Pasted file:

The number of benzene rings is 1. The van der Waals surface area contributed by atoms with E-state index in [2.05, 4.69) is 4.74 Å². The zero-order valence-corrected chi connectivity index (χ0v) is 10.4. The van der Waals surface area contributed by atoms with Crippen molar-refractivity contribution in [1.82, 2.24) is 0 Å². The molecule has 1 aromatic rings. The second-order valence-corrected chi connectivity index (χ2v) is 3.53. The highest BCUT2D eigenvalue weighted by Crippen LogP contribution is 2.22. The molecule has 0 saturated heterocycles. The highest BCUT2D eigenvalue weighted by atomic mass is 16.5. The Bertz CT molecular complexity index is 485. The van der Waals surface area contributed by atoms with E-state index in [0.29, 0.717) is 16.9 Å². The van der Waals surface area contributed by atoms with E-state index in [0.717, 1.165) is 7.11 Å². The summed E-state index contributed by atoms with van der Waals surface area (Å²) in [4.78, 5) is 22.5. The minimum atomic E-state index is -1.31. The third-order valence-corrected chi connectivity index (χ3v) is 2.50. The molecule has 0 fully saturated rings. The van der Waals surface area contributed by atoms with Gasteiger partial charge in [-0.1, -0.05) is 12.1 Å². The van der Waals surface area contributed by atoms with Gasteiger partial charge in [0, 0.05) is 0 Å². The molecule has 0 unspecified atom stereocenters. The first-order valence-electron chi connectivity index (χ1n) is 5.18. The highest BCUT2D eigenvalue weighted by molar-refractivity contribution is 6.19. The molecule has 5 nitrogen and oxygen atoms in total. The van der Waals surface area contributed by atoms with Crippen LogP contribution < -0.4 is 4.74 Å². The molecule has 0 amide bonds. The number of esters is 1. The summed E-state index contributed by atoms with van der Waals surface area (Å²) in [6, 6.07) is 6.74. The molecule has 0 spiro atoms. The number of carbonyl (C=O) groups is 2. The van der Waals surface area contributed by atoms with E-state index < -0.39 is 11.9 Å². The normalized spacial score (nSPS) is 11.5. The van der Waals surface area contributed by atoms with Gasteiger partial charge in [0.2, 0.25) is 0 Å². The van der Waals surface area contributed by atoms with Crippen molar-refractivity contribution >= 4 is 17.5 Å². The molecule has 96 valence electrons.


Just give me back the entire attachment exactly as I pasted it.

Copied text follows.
The number of benzene rings is 1. The van der Waals surface area contributed by atoms with E-state index in [2.05, 4.69) is 4.74 Å². The zero-order valence-corrected chi connectivity index (χ0v) is 10.4. The van der Waals surface area contributed by atoms with Crippen molar-refractivity contribution in [1.82, 2.24) is 0 Å². The molecule has 1 aromatic rings. The second-order valence-corrected chi connectivity index (χ2v) is 3.53. The highest BCUT2D eigenvalue weighted by Crippen LogP contribution is 2.22. The molecule has 0 saturated heterocycles. The highest BCUT2D eigenvalue weighted by atomic mass is 16.5. The Bertz CT molecular complexity index is 485. The van der Waals surface area contributed by atoms with E-state index in [0.29, 0.717) is 16.9 Å². The van der Waals surface area contributed by atoms with E-state index in [0.717, 1.165) is 7.11 Å². The summed E-state index contributed by atoms with van der Waals surface area (Å²) in [4.78, 5) is 22.5. The minimum atomic E-state index is -1.31. The third-order valence-corrected chi connectivity index (χ3v) is 2.50. The molecule has 0 fully saturated rings. The van der Waals surface area contributed by atoms with Gasteiger partial charge in [-0.1, -0.05) is 12.1 Å². The van der Waals surface area contributed by atoms with Gasteiger partial charge in [0, 0.05) is 0 Å². The molecule has 0 unspecified atom stereocenters. The first-order valence-electron chi connectivity index (χ1n) is 5.18. The highest BCUT2D eigenvalue weighted by molar-refractivity contribution is 6.19. The molecule has 5 nitrogen and oxygen atoms in total. The van der Waals surface area contributed by atoms with Crippen LogP contribution < -0.4 is 4.74 Å². The molecule has 0 amide bonds. The number of esters is 1. The summed E-state index contributed by atoms with van der Waals surface area (Å²) in [6, 6.07) is 6.74. The molecule has 0 spiro atoms. The number of carbonyl (C=O) groups is 2. The van der Waals surface area contributed by atoms with E-state index < -0.39 is 11.9 Å². The normalized spacial score (nSPS) is 11.5. The van der Waals surface area contributed by atoms with Gasteiger partial charge in [0.2, 0.25) is 0 Å². The van der Waals surface area contributed by atoms with Crippen molar-refractivity contribution >= 4 is 17.5 Å². The molecule has 96 valence electrons.